It is currently the practice with various brass articles such as faucets, faucet escutcheons, door knobs, door handles door escutcheons and the like to first buff and polish the surface of the article to a high gloss and to then apply a protective organic coating, such as one comprised of acrylics, urethanes, epoxies and the like, onto this polished surface. This system has the drawback that the buffing and polishing operation, particularly if the article is of a complex shape, is labor intensive. Also, the known organic coatings are not always as durable as desired, and are susceptible to attack by acids. It would, therefore, be quite advantageous if brass articles, or indeed other articles, either plastic, ceramic, or metallic, could be provided with a coating which provided the article with a decorative appearance as well as providing wear resistance, abrasion resistance and corrosion resistance. It is known in the art that a multi-layered coating can be applied to an article which provides a decorative appearance as well as providing wear resistance, abrasion resistance and corrosion resistance. This multi-layer coating includes a decorative and protective color layer of a refractory metal nitride such as a zirconium nitride or a titanium nitride. This color layer, when it is zirconium nitride, provides a brass color, and when it is titanium nitride provides a gold color.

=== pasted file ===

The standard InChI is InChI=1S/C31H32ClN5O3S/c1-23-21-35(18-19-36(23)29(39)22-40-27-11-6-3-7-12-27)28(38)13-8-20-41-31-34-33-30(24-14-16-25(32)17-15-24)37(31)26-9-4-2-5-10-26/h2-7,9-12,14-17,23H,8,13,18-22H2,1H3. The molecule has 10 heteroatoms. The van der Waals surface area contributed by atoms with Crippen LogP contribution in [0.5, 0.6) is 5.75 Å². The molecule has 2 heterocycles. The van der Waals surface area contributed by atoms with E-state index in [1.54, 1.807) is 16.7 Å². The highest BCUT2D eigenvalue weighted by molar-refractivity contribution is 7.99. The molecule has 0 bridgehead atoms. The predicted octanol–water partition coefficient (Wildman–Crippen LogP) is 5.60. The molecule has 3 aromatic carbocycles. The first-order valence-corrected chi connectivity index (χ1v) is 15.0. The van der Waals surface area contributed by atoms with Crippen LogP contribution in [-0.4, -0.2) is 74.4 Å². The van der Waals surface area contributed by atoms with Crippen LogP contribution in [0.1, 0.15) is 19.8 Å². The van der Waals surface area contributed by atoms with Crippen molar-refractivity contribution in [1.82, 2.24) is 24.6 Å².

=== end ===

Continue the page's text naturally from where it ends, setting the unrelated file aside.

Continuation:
U.S. Pat. Nos. 5,922,478; 6,033,790 and 5,654,108, inter alia, describe a decorative and protective coating which provides an article with a decorative color, such as polished brass, and provides wear resistance, abrasion resistance and corrosion resistance. It would be very advantageous if a decorative and protective coating could be provided which provided substantially the same properties as the coatings containing zirconium nitride or titanium nitride but instead of being brass colored or gold colored was stainless steel colored. The present invention provides such a coating.